Influenza A virus (IAV) is a human respiratory pathogen that causes yearly global epidemics, as well as sporadic pandemics due to human adaptation of pathogenic strains. Efficient replication of IAV in different species is, in part, dictated by its ability to exploit the genetic environment of the host cell. To investigate IAV tropism in human cells, we evaluated the replication of IAV strains in a diverse subset of epithelial cell lines. HeLa cells were refractory to the growth of human H1N1 and H3N2 viruses and low-pathogenic avian influenza (LPAI) viruses. Interestingly, a human isolate of the highly pathogenic avian influenza (HPAI) H5N1 virus successfully propagated in HeLa cells to levels comparable to those in a human lung cell line. Heterokaryon cells generated by fusion of HeLa and permissive cells supported H1N1 virus growth, suggesting the absence of a host factor(s) required for the replication of H1N1, but not H5N1, viruses in HeLa cells. The absence of this factor(s) was mapped to reduced nuclear import, replication, and translation, as well as deficient viral budding. Using reassortant H1N1:H5N1 viruses, we found that the combined introduction of nucleoprotein (NP) and hemagglutinin (HA) from an H5N1 virus was necessary and sufficient to enable H1N1 virus growth. Overall, this study suggests that the absence of one or more cellular factors in HeLa cells results in abortive replication of H1N1, H3N2, and LPAI viruses, which can be circumvented upon the introduction of H5N1 virus NP and HA. Further understanding of the molecular basis of this restriction will provide important insights into the virus-host interactions that underlie IAV pathogenesis and tropism. IMPORTANCE Many zoonotic avian influenza A viruses have successfully crossed the species barrier and caused mild to life-threatening disease in humans. While human-to-human transmission is limited, there is a risk that these zoonotic viruses may acquire adaptive mutations enabling them to propagate efficiently and cause devastating human pandemics. Therefore, it is important to identify viral determinants that provide these viruses with a replicative advantage in human cells. Here, we tested the growth of influenza A virus in a subset of human cell lines and found that abortive replication of H1N1 viruses in HeLa cells can be circumvented upon the introduction of H5N1 virus HA and NP. Overall, this work leverages the genetic diversity of multiple human cell lines to highlight viral determinants that could contribute to H5N1 virus pathogenesis and tropism.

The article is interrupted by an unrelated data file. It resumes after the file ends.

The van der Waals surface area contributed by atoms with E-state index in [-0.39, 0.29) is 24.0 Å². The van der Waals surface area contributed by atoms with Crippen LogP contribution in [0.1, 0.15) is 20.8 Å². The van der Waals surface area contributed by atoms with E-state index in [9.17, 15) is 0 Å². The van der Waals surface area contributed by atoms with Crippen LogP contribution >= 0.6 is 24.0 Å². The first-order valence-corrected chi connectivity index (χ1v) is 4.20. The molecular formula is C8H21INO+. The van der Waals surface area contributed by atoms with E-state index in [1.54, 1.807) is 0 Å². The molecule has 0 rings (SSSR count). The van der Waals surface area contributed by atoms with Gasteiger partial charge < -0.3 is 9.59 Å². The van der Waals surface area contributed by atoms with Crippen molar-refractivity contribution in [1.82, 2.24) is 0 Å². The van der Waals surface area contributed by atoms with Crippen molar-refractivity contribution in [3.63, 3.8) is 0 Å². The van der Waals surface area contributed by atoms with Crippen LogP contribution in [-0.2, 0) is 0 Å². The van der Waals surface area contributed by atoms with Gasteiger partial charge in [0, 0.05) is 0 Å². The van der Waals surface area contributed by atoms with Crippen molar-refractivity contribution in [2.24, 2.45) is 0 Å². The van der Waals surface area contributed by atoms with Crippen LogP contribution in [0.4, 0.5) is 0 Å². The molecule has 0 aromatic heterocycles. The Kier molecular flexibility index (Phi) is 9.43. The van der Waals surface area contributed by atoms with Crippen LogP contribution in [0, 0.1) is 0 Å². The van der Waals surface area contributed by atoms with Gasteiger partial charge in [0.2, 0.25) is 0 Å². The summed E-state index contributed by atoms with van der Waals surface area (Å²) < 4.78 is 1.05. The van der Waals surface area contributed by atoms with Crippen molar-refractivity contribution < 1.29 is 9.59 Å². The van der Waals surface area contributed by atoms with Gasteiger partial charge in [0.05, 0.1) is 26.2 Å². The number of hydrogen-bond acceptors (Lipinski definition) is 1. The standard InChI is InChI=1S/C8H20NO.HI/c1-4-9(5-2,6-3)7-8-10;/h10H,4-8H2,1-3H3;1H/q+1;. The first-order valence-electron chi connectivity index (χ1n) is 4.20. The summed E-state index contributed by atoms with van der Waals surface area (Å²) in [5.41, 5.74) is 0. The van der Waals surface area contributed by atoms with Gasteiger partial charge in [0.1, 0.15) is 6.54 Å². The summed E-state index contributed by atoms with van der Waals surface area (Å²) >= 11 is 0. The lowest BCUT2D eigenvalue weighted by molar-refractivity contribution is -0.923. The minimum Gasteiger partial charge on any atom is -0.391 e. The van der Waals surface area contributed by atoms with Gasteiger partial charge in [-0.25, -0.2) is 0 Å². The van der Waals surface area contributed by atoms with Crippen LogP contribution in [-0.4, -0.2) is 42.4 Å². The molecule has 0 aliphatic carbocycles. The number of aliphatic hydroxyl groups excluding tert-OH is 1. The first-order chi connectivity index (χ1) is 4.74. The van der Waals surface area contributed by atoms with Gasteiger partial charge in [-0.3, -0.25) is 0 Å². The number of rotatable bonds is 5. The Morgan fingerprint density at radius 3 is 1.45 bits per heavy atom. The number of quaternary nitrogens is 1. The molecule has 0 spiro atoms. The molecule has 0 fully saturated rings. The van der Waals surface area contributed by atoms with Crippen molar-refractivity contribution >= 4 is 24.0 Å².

- Highly pathogenic
- Influenza A virus